*16 After the incident they went to Glen Burnie and then "to a spot on Dorsey Road." Brown said the murder gun was thrown in Marley Creek. He asserted that no reward was offered him to testify, no one made any promises to him and gave him any inducements or threatened him. He had gotten in touch with the State's Attorney's office on his own accord and made known that he had evidence to offer in the case. He also testified about being in the Anne Arundel County Jail on 27 May 1965 where he met Montgomery. They were placed in the same cell. Montgomery told Brown: "Whatever you do, man, don't say nothing about the Dundalk job." Montgomery was "a little excited" when they were talking about the homicide. Brown remembered other inmates in the jail, among them Randall and Ryan. The cross-examination was limited in scope and substance:"BY MR. SUTLEY: Q. You said you were represented you were tried in September 1969? A. Yes. Q. And do you recall who represented you? A. Yes. Q. Who was that? A. You. Q. And you have since appealed that case, is that right? A. Right. Q. Do you know the decision in that case, your appeal? A. Affirmed. Q. What? A. Affirmed. Q. What does that mean? A. That means they stopped it. Q. So your case is concluded? A. Temporarily. Q. You testified in your prior trial, is that right? A. Yes. *17 Q. Did you tell a different story than you have told today? A. Yes. MR. SUTLEY: That is all I have."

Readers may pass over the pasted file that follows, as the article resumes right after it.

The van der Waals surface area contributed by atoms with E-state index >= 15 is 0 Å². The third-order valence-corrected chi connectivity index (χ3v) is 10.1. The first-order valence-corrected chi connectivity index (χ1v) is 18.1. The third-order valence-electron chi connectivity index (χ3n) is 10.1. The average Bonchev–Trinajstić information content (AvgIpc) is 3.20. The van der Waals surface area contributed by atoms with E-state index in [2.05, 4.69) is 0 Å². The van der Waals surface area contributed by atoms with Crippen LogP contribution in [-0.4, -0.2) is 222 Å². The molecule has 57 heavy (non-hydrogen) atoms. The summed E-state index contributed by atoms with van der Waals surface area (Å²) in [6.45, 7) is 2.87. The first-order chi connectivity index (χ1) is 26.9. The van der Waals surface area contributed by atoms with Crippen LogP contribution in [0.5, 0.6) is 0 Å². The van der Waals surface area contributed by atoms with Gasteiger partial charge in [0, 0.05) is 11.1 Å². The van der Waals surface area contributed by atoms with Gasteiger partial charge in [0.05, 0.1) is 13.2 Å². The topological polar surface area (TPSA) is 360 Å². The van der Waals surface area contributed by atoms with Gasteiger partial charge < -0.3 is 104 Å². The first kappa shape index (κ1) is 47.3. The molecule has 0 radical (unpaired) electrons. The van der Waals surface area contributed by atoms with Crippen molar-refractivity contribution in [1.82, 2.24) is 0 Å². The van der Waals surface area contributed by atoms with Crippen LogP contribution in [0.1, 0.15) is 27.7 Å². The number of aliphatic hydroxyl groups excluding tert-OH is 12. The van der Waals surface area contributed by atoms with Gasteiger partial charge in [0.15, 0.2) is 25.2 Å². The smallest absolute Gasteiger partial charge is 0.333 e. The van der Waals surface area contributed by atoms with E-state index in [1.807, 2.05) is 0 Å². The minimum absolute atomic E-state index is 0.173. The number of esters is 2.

On redirect the State asked if, in his trial, he had been "questioned as to who committed the murder in this case? Was it ever asked of you who committed the murder?" He replied: "I don't think so. But I am not sure." There was no recross-examination. The State rested. The defense offered no sur-rebuttal. Out of the hearing of the jury the court inquired whether the case should be argued that day or, because it was 3:10 P.M., to continue the trial the next morning. The State preferred the latter. The court asked Montgomery how he felt. The transcript reads:"THE DEFENDANT: I think at this point I would prefer having someone else represent me here, because I am certainly not aware of what my rights are at this point. Since I haven't seen my counsel for quite a while, I am certain I don't know what procedures are proper here, what rights I have. MR. LUCAS: If he has any questions as to procedure, your Honor, I think he ought to consult with Mr. Sutley. THE DEFENDANT: I can't recognize Mr. Sutley any longer as my attorney. MR. SUTLEY: I prefer to finish. THE COURT: Finish tonight? MR. SUTLEY: Yes."
After discussion, the court ruled that the case would be finished that day. The jury were instructed, counsel argued to them, and at 5:02 P.M. the jury retired to deliberate their verdict. The verdict was rendered at 9:40 P.M.